The Principle of Funding Becoming an academy “should not bring about a financial advantage or disadvantage to a school” (DfE). However, academies have greater freedoms on how they use their budgets. This is specifically in relation to the top-up funding they receive to meet additional responsibilities that are no longer provided for them by the Local Authority.
How Funding is Calculated The funding for academies comes from the DfE (via the Education Funding Agency (EFA)) in the form of a grant - the General Annual Grant (GAG). This is calculated and paid over the academic year rather than the financial year. It consists of two parts an amount equivalent to the school’s current delegated budget share (by far the largest part of the GAG). additional money (known as LACSEG) to cover those central services the Local Authority no longer provides.
Local Authority Central Spend Equivalent Grant (LACSEG) This is the additional money an academy receives to cover those services no longer provided at no cost to the school by the LA. It varies considerably from LA to LA, depending on how much each LA holds back to pay for central services. The grant is calculated by the EFA, and has two elements: a flat rate per pupil on roll. an additional amount based on the number of SEN pupils on either school action or school action plus. LACSEG is not based on the actual costs of the services currently supplied to an individual school.
New Responsibilities Schools already pay for a range of services out of their delegated budget. Academies receive extra funding (through the LACSEG) for extra responsibilities, hitherto covered by the LA.
Services and costs funded from a local authority’s schools budget SEN support services. Behaviour support services. 14-16 practical learning options. School meals and milk. Assessment of FSM eligibility. Repair and maintenance of kitchens. Museum and library services. Licences and subscriptions. Central staff costs (maternity, long term sickness and trade union duties). Costs of certain employment terminations.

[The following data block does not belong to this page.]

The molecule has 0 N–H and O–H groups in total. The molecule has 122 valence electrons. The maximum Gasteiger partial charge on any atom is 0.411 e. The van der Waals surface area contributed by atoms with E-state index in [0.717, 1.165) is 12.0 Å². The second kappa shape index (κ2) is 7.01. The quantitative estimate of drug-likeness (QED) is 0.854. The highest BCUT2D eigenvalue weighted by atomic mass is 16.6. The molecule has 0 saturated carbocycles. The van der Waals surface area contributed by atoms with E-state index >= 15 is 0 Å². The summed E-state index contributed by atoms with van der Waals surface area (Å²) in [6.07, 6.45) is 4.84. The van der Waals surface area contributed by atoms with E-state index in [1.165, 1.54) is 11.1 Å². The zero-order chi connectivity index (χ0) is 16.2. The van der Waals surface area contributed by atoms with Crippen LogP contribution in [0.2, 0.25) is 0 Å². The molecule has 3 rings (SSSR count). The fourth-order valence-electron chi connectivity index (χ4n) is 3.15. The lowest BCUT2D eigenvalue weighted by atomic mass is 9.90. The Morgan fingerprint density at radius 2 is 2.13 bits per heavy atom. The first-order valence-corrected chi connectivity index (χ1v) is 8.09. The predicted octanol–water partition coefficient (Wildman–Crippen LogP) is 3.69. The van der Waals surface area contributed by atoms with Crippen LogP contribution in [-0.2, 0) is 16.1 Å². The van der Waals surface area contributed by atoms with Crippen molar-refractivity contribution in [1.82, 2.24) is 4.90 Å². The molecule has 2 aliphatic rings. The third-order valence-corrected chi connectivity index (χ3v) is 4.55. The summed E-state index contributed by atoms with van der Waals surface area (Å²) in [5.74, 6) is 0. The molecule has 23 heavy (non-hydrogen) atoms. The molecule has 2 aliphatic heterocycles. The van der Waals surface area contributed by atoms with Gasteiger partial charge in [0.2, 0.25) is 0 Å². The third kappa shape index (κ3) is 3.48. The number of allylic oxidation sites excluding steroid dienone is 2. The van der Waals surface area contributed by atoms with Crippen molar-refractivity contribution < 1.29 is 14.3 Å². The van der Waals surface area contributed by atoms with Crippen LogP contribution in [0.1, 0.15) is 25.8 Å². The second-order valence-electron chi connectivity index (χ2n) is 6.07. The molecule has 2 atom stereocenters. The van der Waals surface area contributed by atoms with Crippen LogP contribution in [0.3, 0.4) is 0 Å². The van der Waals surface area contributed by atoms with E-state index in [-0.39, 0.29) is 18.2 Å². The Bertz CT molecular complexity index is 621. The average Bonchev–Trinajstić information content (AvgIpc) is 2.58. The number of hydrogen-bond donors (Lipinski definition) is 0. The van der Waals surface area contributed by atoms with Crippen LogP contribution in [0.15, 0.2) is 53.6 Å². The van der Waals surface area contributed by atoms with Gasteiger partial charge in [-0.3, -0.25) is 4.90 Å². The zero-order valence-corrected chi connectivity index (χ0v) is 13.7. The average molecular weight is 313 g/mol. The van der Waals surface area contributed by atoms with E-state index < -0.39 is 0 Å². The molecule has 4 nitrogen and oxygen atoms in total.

Services and costs funded from other local authority sources Costs of LA statutory/regulatory duties. Asset management costs. School improvement services. Monitoring national curriculum assessments. Education welfare services. Pupils’ support (e.g. clothing grants). Music services. Visual and performing arts services. Outdoor education services. Certain redundancy and early retirement costs.
Local Authority Retained Funding The LA retains funding for some statutory services that it has to continue to provide. These are: home to school transport; educational psychology; SEN assessment and statementing; monitoring of SEN provision etc.; prosecution of parents for non-attendance; some individually assigned SEN resources; provision (through a PRU or education otherwise) for a pupil no longer registered at an academy.
Deficits and Surpluses Deficits and surpluses transfer with the school on conversion. If an academy opens with a deficit then the EFA would repay the Local Authority. The academy would then be required to agree with the EFA a plan to repay it from GAG instalments. Academies are not allowed to run a deficit without remedial action.
One–off Costs of Conversion A school in the process of converting receives a one-off grant of £25K. This is intended to cover the legal costs incurred by both the school and the Diocese, and the accountancy and project management costs incurred by the school.
Academy Funding in the Future The government’s view is that the current system of school funding is too complex and unfair. In addition, as more schools convert to academies, a system of funding based on a local authority driven formula becomes unsustainable. The government has consulted on proposals for a new school funding formula. The new formula would be used to calculate the budgets for academies in the area.